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This beautiful alpine trail through mixed conifer forests and open tundra leads to the highest point in New Mexico.

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Point to Point

13,036' 3,973 m


11,129' 3,392 m


1,914' 583 m


7' 2 m



Avg Grade (10°)


Max Grade (18°)

Dogs Leashed

Features Birding · Commonly Backpacked · Fall Colors · Lake · Spring · Views · Wildflowers · Wildlife

Wilderness area, no mechanized equipment, drones, etc.


This is a fairly new trail built by the Rocky Mountain Youth Corp and Carson National Forest in 2010 and 2011. It is entirely singletrack and replaced the old, steep, and eroded route that climbed the avalanche path below the Wheeler-Walter Saddle.

At approximately Mile 1.9 along the Williams Lake Trail #62, watch for a sign for Wheeler Peak. The trail begins here on the saddle above the lake, heading southeast then climbing east up Wheeler Peak's northwest slopes. The route meanders through mixed-conifer forests then steepens as it begins climbing switchbacks. From here, the route crosses through a steep gully and across a series of avalanche chutes on the approach to treeline. There are several open vistas and good views of Williams Lake and the rugged, high peaks across the basin.

After the fifth switchback, the trail ascends above treeline and levels out into a large glacial basin. Evidence of glaciers receding is apparent in the large boulder fields and moraines strewn across the terrain. There are some great spots to find a good view and hang out or enjoy a snack before making the summit push. Continuing to the south, through a couple scree fields, the tread is narrow and uneven but not technical. There are ten switchbacks before the trail reaches the ridge and joins with the Wheeler Peak Trail #90 near the Mount Walter-Wheeler Saddle. From here, the summit is a short climb to the south (right). At the top, explore a monument explaining why the mountain is so named, a registry paper if you wish to sign and document your summit experience, and plenty of spots to enjoy the 360-degree views of the Sangre de Cristos and the Rio Grande Valley beyond.

There are several alpine routes that can be connected from the summit, linking up with the East Fork Trail #56 and Lost Lake Trail #91, and the Wheeler Peak Trail #90 leading to Frazer and Bull-of-the-Woods mountains. There is a primitive route traversing the ridge around the Williams Lake Basin that allows summits of Simpson Peak, West Simpson, Sin Nombre, Lake Fork, and Kachina Peaks before descending into Twining and the Village of Taos Ski Valley. This route can be accomplished during a long day, it requires Class 3 climbing as well as experience navigating unmarked terrain.

During winter and spring most years expect to encounter deep snow and significant avalanche potential along this route, understanding and utilizing standard protocol for traveling within avalanche terrain is recommended.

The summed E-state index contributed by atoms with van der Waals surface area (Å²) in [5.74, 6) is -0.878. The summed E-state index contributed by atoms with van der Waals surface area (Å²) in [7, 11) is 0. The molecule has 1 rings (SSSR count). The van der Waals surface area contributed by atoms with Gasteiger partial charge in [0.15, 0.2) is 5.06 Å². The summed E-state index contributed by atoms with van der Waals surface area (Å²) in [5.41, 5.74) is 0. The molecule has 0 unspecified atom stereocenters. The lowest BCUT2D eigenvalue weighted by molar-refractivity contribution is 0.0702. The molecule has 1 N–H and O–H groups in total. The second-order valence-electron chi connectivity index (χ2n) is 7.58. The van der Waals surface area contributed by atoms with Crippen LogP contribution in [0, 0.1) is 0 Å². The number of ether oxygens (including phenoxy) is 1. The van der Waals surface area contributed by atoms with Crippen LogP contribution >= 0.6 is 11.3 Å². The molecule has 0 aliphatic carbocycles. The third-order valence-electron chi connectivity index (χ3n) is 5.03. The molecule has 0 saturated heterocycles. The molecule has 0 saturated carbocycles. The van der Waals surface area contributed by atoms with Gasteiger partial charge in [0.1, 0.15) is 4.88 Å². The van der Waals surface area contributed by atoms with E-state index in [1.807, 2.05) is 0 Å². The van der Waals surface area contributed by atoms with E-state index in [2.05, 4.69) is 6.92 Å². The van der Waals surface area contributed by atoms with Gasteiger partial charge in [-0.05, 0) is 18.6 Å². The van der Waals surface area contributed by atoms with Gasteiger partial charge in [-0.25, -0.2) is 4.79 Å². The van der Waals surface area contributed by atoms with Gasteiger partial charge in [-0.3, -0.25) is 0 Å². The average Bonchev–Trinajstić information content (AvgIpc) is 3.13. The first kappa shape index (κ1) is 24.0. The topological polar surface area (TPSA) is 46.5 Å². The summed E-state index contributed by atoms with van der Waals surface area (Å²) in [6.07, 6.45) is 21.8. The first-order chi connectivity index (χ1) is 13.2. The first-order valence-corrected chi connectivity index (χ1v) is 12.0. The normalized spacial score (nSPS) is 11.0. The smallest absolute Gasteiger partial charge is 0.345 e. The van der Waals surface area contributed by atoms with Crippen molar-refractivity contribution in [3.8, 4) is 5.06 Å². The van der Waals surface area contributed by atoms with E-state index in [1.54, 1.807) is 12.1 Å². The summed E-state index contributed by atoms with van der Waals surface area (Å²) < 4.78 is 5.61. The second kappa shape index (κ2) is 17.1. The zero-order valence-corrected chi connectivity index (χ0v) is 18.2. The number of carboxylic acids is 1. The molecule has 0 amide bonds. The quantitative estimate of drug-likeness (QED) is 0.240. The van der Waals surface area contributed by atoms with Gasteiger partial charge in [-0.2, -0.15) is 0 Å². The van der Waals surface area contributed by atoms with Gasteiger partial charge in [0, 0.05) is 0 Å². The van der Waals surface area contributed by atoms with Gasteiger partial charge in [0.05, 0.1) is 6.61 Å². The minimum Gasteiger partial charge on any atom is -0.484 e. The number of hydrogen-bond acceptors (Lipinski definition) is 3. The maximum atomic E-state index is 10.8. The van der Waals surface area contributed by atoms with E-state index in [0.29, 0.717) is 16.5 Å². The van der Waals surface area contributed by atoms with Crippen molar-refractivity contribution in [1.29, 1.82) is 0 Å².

Flora & Fauna

Various wildflowers, groundcovers, subalpine conifers, and firs native to the Sangre de Cristo Mountains can all be enjoyed along this route. Common animal sightings include bighorn sheep, marmots, pika, chipmunks, and squirrels. Deer, elk, bears, mountain lions, bobcats, and pine martens are present and may be observed occasionally.


Shared By:

J. Bella

Trail Ratings

  4.7 from 23 votes


  4.7 from 23 votes
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in New Mexico


46 Views Last Month
14,473 Since Aug 26, 2017
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View from the trail
Nov 23, 2022 near Taos Sk…, NM
These hikers are heading down the Wheeler Peak Summit Trail from the Wheeler Peak Trail junction.
Apr 30, 2019 near Taos Sk…, NM
Wheeler Peak's northwest slopes during a rainy August morning
Aug 26, 2017 near Taos Sk…, NM
Looking down on Williams Lake
Jun 11, 2019 near Taos Sk…, NM
View of Sin Nombre from the Wheeler Peak Summit Trail
Aug 26, 2017 near Taos Sk…, NM
View to the north ~ northwest from Wheeler's summit, early morning on August 24, 2017 as light rain keeps things cool.
Aug 26, 2017 near Taos Sk…, NM


Current Trail Conditions

Add Your Check-In


Oct 22, 2022
Stewart Carnes
Oct 20, 2022
Atsuko Ohtake
Sep 21, 2022
Private User
Nov 23, 2021
Chris Rice
Aug 10, 2021
Dave N
Ascended from Lake Williams Trail and down via Wheeler Peak Trail, Bull of the Woods Trail, and gravel road. Used poles for the big scree going up. 14mi — 7h 12m
Jul 11, 2021
Randall Love
Beautiful scenery along the way. A very difficult hike, especially across the scree fields, for someone who lives at 800 ft above sea level. Awesom! 8.4mi — 10h 15m
Jul 3, 2021
Kyle Daniel
Jun 13, 2021
Josh Turner
4h 00m

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